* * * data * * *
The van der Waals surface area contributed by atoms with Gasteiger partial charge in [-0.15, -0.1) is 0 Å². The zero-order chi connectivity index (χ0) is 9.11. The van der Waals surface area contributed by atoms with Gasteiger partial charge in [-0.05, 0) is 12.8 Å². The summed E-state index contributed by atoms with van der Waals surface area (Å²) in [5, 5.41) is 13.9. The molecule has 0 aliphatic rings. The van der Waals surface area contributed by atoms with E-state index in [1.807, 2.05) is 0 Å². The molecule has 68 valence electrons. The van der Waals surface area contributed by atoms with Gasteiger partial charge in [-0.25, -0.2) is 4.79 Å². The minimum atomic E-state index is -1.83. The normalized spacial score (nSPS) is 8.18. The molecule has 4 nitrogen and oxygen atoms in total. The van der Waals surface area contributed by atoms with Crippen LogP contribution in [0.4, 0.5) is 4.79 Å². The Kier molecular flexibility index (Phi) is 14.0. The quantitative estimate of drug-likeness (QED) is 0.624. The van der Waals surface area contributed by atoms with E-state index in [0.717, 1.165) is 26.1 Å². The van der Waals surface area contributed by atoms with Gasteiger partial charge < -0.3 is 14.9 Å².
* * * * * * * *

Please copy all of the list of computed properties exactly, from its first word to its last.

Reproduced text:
The van der Waals surface area contributed by atoms with Gasteiger partial charge in [-0.15, -0.1) is 0 Å². The zero-order chi connectivity index (χ0) is 9.11. The van der Waals surface area contributed by atoms with Gasteiger partial charge in [-0.05, 0) is 12.8 Å². The summed E-state index contributed by atoms with van der Waals surface area (Å²) in [5, 5.41) is 13.9. The molecule has 0 aliphatic rings. The van der Waals surface area contributed by atoms with E-state index in [1.807, 2.05) is 0 Å². The molecule has 68 valence electrons. The van der Waals surface area contributed by atoms with Gasteiger partial charge in [-0.25, -0.2) is 4.79 Å². The minimum atomic E-state index is -1.83. The normalized spacial score (nSPS) is 8.18. The molecule has 4 nitrogen and oxygen atoms in total. The van der Waals surface area contributed by atoms with Crippen LogP contribution in [0.4, 0.5) is 4.79 Å². The Kier molecular flexibility index (Phi) is 14.0. The quantitative estimate of drug-likeness (QED) is 0.624. The van der Waals surface area contributed by atoms with E-state index in [0.717, 1.165) is 26.1 Å². The van der Waals surface area contributed by atoms with Gasteiger partial charge < -0.3 is 14.9 Å².